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Training Tips - Your Questions Answered

April 2014

Hi Gary,

I adopted a three year old Male neutered Dachshund last November.  He is high energy and sweet to the bone.  I’ve worked in Veterinary medicine for 10 years so I am familiar with the ups and downs of a new older pet in the house and I don’t coddle him.  But this dumbfounds me.  Why does he urinate in the house on occasion right after I walk him with my other Doxie/chihuahua?

Thank you.

~ Aimée, Chicago

Dear Aimée,

Thanks so much for your question. I understand how this could be frustrating. The first thing I always address in situations like this is to make sure nothing is going on medically. Since you’re a vet, I’m guessing you have already taken this into consideration.  

As far as training, going to the bathroom in the house is a strict management situation.  Don't let them do it! What is your routine when you get back from a walk? Is he allowed to roam free? Does he bolt in? What I would do when I got back to stop this is put him in a crate or on a bed sometimes people call this the “place” command. This will make it impossible for him to pee. I would also not leave him unsupervised in the house at all. Earning areas in the house is a gift not a necessity.  Dogs need to earn trust in your space.  Not chewing, destroying, or peeing on things is so important for peace in the house and cuts down on conflict in the relationship from telling them no all the time.   When you can keep an eye on him let him be in the area you are in and build on time and amount of space. Before he's allowed to be out, first let him out to bathroom. Good luck, if you need further help let me know and I can pass you on to a trainer your area.  Thanks again. 

~ Gary Cassera


March 2014

Dear Gary,

I have a Maltese mix, that is almost 5 years old, who exhibits a terrible amount of territorialism when he is in our yard. Our yard is fully fenced in and yet he races up and down the fence barking ferociously at people and dogs who walk along our front yard sidewalk. This is extremely annoying (not to mention noisy) and I have tried everything to break his apparent focus on protecting our home and property from people and dogs who pass by.  Sometimes he gets so riled up, he will attack our other dog (a very sweet Bichon/Coton mix) when he is in this frenzy.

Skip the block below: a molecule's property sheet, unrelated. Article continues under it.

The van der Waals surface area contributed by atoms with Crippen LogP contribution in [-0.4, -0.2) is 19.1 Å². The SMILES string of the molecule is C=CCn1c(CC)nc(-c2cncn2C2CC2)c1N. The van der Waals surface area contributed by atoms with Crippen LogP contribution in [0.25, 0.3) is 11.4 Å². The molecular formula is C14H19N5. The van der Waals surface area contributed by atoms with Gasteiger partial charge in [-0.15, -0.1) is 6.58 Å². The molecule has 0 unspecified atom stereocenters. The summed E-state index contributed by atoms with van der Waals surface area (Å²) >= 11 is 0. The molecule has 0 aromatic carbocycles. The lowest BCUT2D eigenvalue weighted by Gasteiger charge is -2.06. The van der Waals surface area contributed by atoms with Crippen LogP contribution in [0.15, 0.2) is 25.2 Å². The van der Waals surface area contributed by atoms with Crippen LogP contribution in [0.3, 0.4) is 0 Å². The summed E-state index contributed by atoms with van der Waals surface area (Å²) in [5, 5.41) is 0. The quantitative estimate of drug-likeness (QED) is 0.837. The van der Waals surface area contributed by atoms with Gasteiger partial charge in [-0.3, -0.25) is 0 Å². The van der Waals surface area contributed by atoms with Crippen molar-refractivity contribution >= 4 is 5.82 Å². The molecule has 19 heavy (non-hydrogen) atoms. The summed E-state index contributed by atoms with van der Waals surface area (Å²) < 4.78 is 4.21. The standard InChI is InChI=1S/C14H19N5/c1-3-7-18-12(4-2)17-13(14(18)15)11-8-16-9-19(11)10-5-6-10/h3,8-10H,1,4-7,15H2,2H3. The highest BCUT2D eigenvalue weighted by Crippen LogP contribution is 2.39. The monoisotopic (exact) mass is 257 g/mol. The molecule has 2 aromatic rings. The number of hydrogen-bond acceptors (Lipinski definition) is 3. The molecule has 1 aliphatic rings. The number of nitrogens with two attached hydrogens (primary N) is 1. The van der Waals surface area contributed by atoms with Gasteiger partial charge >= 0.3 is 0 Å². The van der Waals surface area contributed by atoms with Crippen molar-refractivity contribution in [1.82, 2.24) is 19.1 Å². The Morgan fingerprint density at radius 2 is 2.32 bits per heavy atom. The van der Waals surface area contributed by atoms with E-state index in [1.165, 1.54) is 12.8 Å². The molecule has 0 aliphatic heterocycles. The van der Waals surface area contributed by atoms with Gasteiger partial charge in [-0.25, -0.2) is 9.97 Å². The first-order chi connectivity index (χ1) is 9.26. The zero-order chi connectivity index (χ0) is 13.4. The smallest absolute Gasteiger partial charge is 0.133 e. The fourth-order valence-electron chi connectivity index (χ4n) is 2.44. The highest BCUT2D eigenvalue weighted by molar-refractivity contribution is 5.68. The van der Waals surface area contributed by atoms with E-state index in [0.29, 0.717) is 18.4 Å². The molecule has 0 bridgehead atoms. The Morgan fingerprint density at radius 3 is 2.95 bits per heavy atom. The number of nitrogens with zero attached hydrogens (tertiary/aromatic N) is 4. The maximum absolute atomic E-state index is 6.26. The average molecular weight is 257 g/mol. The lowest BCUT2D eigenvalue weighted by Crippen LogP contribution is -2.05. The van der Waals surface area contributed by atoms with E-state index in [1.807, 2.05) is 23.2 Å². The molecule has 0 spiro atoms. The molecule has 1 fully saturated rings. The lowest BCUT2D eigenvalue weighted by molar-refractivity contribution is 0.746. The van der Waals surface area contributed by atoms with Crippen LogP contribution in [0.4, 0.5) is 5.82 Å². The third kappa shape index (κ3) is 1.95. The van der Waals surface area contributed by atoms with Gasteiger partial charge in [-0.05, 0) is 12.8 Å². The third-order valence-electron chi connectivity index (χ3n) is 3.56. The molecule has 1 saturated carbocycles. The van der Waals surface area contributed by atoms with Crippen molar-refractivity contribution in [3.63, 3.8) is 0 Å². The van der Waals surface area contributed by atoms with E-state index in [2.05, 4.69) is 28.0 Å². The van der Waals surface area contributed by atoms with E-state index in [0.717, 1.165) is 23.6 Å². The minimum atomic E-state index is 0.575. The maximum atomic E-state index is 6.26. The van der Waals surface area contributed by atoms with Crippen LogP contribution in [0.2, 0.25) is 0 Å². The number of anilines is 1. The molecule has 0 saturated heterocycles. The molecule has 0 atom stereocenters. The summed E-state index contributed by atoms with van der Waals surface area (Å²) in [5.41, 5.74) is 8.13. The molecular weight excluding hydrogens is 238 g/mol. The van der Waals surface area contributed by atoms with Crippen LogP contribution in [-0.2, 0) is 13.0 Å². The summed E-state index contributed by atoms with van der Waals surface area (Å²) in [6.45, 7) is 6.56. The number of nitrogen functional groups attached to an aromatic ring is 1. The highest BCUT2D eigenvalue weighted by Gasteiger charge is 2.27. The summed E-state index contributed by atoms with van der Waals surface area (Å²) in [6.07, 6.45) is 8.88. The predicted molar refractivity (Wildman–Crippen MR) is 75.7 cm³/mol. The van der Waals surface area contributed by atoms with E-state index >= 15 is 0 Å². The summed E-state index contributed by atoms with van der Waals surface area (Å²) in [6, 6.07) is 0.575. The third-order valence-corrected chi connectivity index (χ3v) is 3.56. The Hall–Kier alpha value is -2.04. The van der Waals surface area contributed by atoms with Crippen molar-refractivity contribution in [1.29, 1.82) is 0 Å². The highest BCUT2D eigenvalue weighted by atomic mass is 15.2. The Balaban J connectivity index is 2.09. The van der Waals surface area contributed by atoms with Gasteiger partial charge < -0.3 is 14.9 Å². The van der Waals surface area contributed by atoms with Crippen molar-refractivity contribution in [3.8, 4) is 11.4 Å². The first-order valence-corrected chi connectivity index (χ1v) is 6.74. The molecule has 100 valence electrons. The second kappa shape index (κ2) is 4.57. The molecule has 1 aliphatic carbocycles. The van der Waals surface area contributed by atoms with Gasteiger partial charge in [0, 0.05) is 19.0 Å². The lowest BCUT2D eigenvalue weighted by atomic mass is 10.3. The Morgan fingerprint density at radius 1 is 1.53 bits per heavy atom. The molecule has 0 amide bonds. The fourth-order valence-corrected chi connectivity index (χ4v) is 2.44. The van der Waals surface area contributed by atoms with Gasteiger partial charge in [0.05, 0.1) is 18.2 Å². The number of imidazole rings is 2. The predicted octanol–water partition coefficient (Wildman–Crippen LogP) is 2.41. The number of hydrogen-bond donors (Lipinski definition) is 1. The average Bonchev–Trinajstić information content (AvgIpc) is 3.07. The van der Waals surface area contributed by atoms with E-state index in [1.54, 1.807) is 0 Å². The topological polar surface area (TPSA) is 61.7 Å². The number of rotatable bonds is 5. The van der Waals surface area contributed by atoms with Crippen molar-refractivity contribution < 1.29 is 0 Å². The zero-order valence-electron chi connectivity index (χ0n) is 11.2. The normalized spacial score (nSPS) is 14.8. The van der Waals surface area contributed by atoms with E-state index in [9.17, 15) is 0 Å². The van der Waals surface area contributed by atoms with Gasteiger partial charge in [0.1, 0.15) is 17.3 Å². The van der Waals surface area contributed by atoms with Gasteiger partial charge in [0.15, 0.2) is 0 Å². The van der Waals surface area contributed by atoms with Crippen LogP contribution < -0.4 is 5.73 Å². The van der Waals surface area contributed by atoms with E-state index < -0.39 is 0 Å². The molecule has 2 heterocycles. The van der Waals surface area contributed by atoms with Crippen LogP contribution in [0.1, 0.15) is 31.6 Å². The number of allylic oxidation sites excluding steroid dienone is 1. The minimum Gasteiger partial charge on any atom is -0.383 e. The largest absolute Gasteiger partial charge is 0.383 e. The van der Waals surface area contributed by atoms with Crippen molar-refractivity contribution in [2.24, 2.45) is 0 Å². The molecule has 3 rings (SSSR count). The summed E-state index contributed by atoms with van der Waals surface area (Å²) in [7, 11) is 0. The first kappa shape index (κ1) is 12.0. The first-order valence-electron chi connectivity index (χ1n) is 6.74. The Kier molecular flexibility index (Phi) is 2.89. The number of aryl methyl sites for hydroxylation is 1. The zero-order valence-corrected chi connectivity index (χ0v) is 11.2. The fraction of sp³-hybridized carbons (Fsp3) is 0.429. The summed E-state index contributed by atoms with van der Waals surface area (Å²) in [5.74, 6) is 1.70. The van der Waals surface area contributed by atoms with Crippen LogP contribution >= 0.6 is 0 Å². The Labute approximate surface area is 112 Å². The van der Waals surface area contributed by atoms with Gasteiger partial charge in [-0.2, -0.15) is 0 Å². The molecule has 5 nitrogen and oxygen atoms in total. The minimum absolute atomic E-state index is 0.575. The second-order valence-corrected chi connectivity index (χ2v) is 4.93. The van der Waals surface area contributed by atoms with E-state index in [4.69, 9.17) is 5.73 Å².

My wife and I love this dog. He is sweet and lovable to us overall and is indoors unless he is on a walk or going to the bathroom. Any suggestions or guidance?

Thanks,

~ Gary

Dear Gary,

Thank you for your question. This is a very common problem. A lot of dogs who get excited behind barriers, fences, on leash, in crates, etc. start to display these kind of unwanted behaviors from repeated inability to interact with whatever is outside their reach, which builds up time after time and starts to display in unwanted behaviors like barking and fence chasing.  

An important solution to this is exercise and mental stimulation and some structure around the house. My first question is how much exercise is your dog getting? Walking? Training?  What is your dog’s life like? Running in the backyard is not sufficient enough. Your dog needs to get out and interact with the world. Also, how is your dog’s recall? A solid recall taught well should be able to overcome all distractions. This is a gradual process taught in steps.